Eric Mitchell


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Meta-Learning Online Adaptation of Language Models
Nathan Hu | Eric Mitchell | Christopher Manning | Chelsea Finn
Proceedings of the 2023 Conference on Empirical Methods in Natural Language Processing

Large language models encode impressively broad world knowledge in their parameters. However, the knowledge in static language models falls out of date, limiting the model’s effective “shelf life.” While online fine-tuning can reduce this degradation, we find that naively fine-tuning on a stream of documents leads to a low level of information uptake. We hypothesize that online fine-tuning does not sufficiently attend to important information. That is, the gradient signal from important tokens representing factual information is drowned out by the gradient from inherently noisy tokens, suggesting that a dynamic, context-aware learning rate may be beneficial. We therefore propose learning which tokens to upweight. We meta-train a small, autoregressive model to reweight the language modeling loss for each token during online fine-tuning, with the objective of maximizing the out-of-date base question-answering model’s ability to answer questions about a document after a single weighted gradient step. We call this approach Context-aware Meta-learned Loss Scaling (CaMeLS). Across three different distributions of documents, our experiments find that CaMeLS provides substantially improved information uptake on streams of thousands of documents compared with standard fine-tuning and baseline heuristics for reweighting token losses.

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Just Ask for Calibration: Strategies for Eliciting Calibrated Confidence Scores from Language Models Fine-Tuned with Human Feedback
Katherine Tian | Eric Mitchell | Allan Zhou | Archit Sharma | Rafael Rafailov | Huaxiu Yao | Chelsea Finn | Christopher Manning
Proceedings of the 2023 Conference on Empirical Methods in Natural Language Processing

A trustworthy real-world prediction system should produce well-calibrated confidence scores; that is, its confidence in an answer should be indicative of the likelihood that the answer is correct, enabling deferral to an expert in cases of low-confidence predictions. Recent studies have shown that unsupervised pre-training produces large language models (LMs) whose conditional probabilities are remarkably well-calibrated. However, the most widely-used LMs are fine-tuned with reinforcement learning from human feedback (RLHF-LMs), and some studies have suggested that RLHF-LMs produce conditional probabilities that are very poorly calibrated. In light of this perceived weakness, we conduct a broad evaluation of methods for extracting confidence scores from RLHF-LMs. For RLHF-LMs such as ChatGPT, GPT-4, and Claude, we find that verbalized confidences emitted as output tokens are typically better-calibrated than the model’s conditional probabilities on the TriviaQA, SciQ, and TruthfulQA benchmarks, often reducing the expected calibration error by a relative 50%.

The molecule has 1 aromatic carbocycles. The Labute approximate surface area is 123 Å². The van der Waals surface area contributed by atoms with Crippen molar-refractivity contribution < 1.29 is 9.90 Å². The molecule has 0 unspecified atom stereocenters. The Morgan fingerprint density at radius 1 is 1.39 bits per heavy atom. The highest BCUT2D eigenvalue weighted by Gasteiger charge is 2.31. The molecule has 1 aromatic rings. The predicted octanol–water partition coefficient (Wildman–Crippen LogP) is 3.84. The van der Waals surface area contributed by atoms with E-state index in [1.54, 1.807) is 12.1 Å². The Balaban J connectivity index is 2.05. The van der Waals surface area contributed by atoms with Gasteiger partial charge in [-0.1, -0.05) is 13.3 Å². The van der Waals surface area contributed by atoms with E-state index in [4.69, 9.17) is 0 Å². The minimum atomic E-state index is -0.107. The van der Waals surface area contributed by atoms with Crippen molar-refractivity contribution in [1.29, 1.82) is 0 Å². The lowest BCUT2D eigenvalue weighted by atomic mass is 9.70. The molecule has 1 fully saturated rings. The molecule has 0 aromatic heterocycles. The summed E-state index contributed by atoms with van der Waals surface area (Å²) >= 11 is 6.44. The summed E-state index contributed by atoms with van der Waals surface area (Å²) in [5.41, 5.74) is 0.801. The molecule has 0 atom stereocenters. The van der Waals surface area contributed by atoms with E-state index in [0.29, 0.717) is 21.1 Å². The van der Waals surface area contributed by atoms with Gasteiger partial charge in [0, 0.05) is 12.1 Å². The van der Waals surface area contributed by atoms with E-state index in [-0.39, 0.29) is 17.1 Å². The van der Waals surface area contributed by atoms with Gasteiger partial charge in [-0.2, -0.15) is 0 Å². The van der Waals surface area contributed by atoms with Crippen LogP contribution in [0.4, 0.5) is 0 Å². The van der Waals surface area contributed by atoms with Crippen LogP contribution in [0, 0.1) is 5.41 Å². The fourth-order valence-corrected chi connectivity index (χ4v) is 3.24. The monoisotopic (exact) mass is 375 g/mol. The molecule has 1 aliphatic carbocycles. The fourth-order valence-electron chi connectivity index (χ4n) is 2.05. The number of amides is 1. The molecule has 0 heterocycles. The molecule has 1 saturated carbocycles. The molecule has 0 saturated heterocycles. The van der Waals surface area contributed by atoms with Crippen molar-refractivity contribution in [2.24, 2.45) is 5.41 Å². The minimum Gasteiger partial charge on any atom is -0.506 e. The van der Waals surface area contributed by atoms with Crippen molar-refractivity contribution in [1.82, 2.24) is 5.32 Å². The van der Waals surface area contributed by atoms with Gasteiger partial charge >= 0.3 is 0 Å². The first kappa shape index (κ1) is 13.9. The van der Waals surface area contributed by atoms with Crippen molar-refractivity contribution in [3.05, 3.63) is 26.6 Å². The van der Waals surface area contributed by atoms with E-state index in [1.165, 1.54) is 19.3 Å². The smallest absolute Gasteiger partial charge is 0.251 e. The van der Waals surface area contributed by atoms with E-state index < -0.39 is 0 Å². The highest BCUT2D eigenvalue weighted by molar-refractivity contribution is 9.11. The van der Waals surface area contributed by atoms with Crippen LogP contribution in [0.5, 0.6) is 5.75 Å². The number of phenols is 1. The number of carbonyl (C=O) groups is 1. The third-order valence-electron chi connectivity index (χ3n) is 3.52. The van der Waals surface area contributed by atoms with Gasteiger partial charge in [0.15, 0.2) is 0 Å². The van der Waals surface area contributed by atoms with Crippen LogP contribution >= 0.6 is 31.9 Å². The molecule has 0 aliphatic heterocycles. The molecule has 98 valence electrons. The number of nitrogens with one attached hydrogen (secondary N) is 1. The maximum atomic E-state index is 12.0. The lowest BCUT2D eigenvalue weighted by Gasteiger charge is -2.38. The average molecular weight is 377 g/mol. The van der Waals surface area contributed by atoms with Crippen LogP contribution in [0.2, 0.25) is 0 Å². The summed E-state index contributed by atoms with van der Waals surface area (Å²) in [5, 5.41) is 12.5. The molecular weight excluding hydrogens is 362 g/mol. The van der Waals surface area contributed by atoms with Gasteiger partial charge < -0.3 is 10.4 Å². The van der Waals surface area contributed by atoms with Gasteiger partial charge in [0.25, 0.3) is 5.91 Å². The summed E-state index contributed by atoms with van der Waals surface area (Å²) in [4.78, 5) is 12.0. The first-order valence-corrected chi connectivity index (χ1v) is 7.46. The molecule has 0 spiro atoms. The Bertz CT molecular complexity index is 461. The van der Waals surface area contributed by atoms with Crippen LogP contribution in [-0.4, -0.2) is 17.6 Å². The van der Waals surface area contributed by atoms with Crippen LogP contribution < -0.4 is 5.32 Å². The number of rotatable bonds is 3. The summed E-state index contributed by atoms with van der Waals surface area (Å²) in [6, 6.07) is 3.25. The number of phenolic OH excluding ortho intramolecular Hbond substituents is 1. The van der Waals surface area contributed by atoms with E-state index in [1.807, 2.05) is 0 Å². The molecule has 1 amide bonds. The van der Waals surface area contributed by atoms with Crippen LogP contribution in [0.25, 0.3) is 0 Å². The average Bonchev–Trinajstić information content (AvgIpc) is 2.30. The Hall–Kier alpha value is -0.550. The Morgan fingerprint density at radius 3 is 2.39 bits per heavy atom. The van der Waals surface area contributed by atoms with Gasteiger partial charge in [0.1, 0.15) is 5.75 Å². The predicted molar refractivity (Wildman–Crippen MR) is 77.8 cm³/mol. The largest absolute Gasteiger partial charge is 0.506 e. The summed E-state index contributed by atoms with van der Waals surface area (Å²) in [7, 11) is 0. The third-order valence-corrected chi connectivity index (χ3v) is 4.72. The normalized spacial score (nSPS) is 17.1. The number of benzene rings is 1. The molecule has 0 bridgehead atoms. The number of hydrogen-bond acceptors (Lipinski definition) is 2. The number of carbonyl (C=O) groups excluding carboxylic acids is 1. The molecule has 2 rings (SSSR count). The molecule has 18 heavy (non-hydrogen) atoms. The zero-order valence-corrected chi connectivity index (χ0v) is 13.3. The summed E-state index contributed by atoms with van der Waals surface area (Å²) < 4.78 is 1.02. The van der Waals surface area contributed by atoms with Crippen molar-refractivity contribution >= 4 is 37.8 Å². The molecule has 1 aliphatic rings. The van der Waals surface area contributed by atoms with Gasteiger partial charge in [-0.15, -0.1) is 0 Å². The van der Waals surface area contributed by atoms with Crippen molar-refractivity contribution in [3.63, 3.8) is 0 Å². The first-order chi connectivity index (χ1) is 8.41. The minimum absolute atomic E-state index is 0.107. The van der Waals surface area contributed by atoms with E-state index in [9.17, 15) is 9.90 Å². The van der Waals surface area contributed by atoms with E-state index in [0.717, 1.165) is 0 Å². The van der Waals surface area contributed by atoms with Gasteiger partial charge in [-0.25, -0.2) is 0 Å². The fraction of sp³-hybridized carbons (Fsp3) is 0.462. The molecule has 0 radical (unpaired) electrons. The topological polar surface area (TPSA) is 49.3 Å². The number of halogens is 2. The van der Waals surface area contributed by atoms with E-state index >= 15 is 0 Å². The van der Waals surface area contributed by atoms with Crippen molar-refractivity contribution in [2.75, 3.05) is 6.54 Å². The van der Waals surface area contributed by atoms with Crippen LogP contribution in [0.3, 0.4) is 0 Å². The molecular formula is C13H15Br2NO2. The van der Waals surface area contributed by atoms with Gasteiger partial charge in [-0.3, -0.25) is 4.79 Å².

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Enhancing Self-Consistency and Performance of Pre-Trained Language Models through Natural Language Inference
Eric Mitchell | Joseph Noh | Siyan Li | Will Armstrong | Ananth Agarwal | Patrick Liu | Chelsea Finn | Christopher Manning
Proceedings of the 2022 Conference on Empirical Methods in Natural Language Processing

While large pre-trained language models are powerful, their predictions often lack logical consistency across test inputs. For example, a state-of-the-art Macaw question-answering (QA) model answers <i>Yes</i> to <i>Is a sparrow a bird?</i> and <i>Does a bird have feet?</i> but answers <i>No</i> to <i>Does a sparrow have feet?</i>. To address this failure mode, we propose a framework, Consistency Correction through Relation Detection, or <b>ConCoRD</b>, for boosting the consistency and accuracy of pre-trained NLP models using pre-trained natural language inference (NLI) models without fine-tuning or re-training. Given a batch of test inputs, ConCoRD samples several candidate outputs for each input and instantiates a factor graph that accounts for both the model’s belief about the likelihood of each answer choice in isolation and the NLI model’s beliefs about pair-wise answer choice compatibility. We show that a weighted MaxSAT solver can efficiently compute high-quality answer choices under this factor graph, improving over the raw model’s predictions. Our experiments demonstrate that ConCoRD consistently boosts accuracy and consistency of off-the-shelf closed-book QA and VQA models using off-the-shelf NLI models, notably increasing accuracy of LXMERT on ConVQA by 5% absolute. See the project website ( for code and data.